Reaching the shoulder, we found it was covered in dwarfish trees.  Brian remembers it as a “big shoulder plagued by trees”.   We had to bushwhack our way to the base of the pinnacle; the trees grabbed the rope so badly Brian had to untie before bushwacking. We should have tried to climb directly to the spot where the pillar meets the shoulder.

Finally, we could start the climb.  The guidebook merely said to go up the South Face; over the years we’ve mostly found that to mean it is obvious, but other times it has meant the guidebook author doesn’t know (didn’t do the climb).  We hoped for the “it is obvious” option, but it wasn’t. I remember sitting down and studying the rock, but I couldn’t figure out where the 5.7 line was or even how to get off the ground without performing death-defying acts. In a desperate effort to save the day, I offered the notion of bailing and climbing Zowie instead.

Brian refused to be denied.

Brian recalls:

From the runt trees, the line was a not-too-steep dihedral with a few loose-looking holds.  Again and again I started on it just to find that it magically steepened at my touch.  Each time, I came down and looked at the even steeper route to the left, then discarded that idea.  That one just looked very sustained with no chance of success.  Finally we were ready to bail, and I decided we might as well risk one tricam on the left line.

Sure, the line seemed impossible, but the placement was bomber, so why not?

I hoisted myself up and stared at the next 3 feet.  Hmm, more good cracks, Ok, we’ll just risk one more nut so I can see around the corner.  And on it went for the next 30 minutes and 120 feet, until I looked at the depleted rack and relenting angle of the face and realized the we were actually going to make it.  Not only that, but we’d get our rack back, too.  All I had to do was somehow scratch out a belay and haul Joe and the metal up.

The last pitch was easier, but just as dramatic as the face sharpened up into a ridge of bouldery steps.  That was the best pitch, knowing that nothing could stop us.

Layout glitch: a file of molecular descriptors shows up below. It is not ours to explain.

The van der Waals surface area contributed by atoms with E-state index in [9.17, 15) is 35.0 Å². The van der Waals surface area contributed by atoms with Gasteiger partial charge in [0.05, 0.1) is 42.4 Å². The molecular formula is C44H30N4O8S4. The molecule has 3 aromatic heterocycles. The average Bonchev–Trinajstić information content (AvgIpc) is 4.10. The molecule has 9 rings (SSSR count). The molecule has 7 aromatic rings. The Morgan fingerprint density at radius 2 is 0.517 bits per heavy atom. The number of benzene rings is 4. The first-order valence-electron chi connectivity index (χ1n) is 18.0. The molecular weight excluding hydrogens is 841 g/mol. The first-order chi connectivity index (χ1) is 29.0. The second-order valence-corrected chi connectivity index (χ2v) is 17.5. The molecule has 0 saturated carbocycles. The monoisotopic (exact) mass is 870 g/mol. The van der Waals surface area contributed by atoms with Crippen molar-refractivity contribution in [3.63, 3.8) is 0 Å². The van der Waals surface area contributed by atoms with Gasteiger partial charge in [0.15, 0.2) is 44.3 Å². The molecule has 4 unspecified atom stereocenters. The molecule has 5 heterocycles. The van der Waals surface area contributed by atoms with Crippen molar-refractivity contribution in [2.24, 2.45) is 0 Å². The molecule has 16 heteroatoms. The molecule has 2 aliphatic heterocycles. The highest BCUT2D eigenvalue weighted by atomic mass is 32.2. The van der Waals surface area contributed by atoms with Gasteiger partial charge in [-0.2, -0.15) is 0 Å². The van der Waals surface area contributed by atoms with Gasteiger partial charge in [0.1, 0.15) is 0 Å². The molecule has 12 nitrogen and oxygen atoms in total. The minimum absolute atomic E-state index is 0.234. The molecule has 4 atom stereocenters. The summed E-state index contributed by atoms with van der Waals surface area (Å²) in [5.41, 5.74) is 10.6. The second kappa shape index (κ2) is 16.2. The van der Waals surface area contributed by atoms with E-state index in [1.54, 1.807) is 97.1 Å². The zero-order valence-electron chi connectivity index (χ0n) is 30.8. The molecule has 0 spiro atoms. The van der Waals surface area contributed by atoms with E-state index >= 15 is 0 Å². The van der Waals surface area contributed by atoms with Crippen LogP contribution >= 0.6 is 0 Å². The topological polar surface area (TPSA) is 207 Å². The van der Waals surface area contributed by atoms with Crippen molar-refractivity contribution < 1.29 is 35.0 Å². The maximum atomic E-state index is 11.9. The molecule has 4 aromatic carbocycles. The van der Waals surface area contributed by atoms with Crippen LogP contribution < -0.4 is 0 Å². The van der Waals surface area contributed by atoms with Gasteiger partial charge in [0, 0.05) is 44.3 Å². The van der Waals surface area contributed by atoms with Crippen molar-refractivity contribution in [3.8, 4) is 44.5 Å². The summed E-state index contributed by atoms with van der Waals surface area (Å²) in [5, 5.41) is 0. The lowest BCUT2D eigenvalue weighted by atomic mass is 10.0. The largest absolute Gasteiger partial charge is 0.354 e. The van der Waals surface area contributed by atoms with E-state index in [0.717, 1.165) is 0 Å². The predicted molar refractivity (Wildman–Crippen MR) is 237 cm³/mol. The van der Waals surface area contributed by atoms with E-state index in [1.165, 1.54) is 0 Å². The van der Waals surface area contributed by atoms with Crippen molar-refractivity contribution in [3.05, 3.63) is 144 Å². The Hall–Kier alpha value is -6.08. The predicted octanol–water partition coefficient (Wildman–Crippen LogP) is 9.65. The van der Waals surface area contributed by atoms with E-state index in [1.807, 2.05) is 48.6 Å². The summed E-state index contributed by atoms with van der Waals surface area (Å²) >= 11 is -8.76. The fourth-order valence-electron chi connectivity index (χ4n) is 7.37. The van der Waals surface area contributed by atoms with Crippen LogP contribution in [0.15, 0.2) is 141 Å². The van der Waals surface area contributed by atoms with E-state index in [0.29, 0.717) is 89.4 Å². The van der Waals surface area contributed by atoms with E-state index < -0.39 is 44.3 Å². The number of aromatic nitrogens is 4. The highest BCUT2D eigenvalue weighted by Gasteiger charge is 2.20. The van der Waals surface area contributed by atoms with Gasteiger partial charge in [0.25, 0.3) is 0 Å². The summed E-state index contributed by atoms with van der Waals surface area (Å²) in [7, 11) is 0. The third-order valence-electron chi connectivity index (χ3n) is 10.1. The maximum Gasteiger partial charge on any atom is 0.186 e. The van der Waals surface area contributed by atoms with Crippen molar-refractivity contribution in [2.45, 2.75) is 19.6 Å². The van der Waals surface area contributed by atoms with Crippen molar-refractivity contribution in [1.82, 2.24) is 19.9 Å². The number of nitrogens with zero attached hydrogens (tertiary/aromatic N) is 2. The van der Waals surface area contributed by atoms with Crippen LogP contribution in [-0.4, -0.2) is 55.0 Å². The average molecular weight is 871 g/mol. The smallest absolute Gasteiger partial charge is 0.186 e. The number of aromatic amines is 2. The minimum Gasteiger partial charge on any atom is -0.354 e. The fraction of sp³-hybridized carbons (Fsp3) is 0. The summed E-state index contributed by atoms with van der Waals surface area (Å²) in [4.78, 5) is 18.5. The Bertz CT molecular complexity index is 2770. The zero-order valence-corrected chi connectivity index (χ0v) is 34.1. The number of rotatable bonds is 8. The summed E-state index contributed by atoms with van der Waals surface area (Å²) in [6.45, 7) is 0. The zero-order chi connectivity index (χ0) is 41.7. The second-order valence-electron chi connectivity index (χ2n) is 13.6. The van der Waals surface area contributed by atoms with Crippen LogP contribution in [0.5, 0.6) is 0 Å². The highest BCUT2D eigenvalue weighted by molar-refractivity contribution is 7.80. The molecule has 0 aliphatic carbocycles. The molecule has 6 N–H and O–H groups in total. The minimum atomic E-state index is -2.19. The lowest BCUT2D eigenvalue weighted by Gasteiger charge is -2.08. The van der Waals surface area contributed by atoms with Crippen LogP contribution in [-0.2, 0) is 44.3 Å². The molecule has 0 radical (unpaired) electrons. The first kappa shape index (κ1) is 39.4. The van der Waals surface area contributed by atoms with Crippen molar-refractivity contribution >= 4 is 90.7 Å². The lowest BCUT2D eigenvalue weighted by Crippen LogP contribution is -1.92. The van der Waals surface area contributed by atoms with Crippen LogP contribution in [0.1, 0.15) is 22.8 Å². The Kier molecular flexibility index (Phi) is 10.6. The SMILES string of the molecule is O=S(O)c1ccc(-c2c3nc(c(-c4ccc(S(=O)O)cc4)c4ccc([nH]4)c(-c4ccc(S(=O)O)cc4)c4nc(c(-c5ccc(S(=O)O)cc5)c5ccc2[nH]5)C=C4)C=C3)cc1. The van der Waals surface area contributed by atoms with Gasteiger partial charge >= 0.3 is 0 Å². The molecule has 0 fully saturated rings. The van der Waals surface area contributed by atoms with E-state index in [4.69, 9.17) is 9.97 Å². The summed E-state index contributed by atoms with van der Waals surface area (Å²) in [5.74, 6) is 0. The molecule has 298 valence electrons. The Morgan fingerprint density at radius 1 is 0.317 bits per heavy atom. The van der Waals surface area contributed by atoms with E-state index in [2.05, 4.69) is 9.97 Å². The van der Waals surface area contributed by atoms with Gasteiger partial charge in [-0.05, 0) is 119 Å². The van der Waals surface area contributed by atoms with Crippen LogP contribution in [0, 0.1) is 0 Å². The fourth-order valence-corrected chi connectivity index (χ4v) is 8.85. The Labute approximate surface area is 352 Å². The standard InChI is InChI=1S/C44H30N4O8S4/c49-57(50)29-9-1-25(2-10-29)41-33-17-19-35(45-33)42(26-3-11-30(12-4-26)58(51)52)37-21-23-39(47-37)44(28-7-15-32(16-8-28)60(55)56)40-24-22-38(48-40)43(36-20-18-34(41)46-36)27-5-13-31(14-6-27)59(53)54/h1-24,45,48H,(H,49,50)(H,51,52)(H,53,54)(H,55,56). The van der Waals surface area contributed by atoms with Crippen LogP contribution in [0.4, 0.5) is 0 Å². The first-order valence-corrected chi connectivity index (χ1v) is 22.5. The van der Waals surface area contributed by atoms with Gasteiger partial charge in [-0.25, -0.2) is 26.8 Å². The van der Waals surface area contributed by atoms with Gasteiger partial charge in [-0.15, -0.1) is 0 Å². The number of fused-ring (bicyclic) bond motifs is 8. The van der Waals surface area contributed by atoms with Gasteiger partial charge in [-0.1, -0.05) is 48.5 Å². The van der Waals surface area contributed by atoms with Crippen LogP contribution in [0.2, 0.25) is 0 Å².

Our winding route up the South Face of Wham. Photo taken from Zowie.

We made it. But it sure didn’t feel like 5.7. Maybe we didn’t do the correct route, but we sure tried to do so.

We sat on the summit for a while enjoying our success on our unexpected adventure.  Clearly, we wouldn’t be visiting Zowie.

When it was time to head down, I dug out my notes on the descent I collected from my old Gillette guide (the one I swore I would never use again after my fiasco on Northcutt-Carter):

Several long rappels west into gully.

I looked over the edge to the west.  It looked like a long, long way down — too long even for a double rope rap. Brian and I looked around for a better line but couldn’t find one. I said I’d go down and take a look, hoping to find something, anything.  I rappelled over the edge and spent 30 minutes working around from the west to the north side before finally finding a decent spot on the north side to build a rap station for the 2nd rappel.  Brian recalls:

Joe rapped down the left side and then spent a half hour looking for the next rap while I was on top wondering what the heck was going on.

But we still weren’t out of it. We couldn’t figure out how to get back to the base. We hiked around to the West side, thinking that the 3rd rap must be there.  But we found nothing useful.  It was all loose, steep rock split by a big ledge that provided only false hope for an escape.

We went back to the North side again and carefully worked our way down the gully leading west (toward Zowie) below the ledge. It required a couple 4th class downclimb moves, but it went.

Then we scrambled south toward the bottom of the gully between Zowie and Wham. The terrain was serious enough to require a belay for the final 100 feet to reach the edge of the final cliff where we found a rap anchor with an ancient biner that seemed to be made of lead (heavy, soft metal).  I replaced it with a modern aluminum biner and we escaped to the base of the climb.

Naturally, the rope got stuck and required some delicate scrambling among loose rocks. It was a relief to finally escape the grasp of that little pinnacle that we had so little respect for a mere 8 hours earlier.

The path less traveled sometimes leads to some serious shit (see all axioms).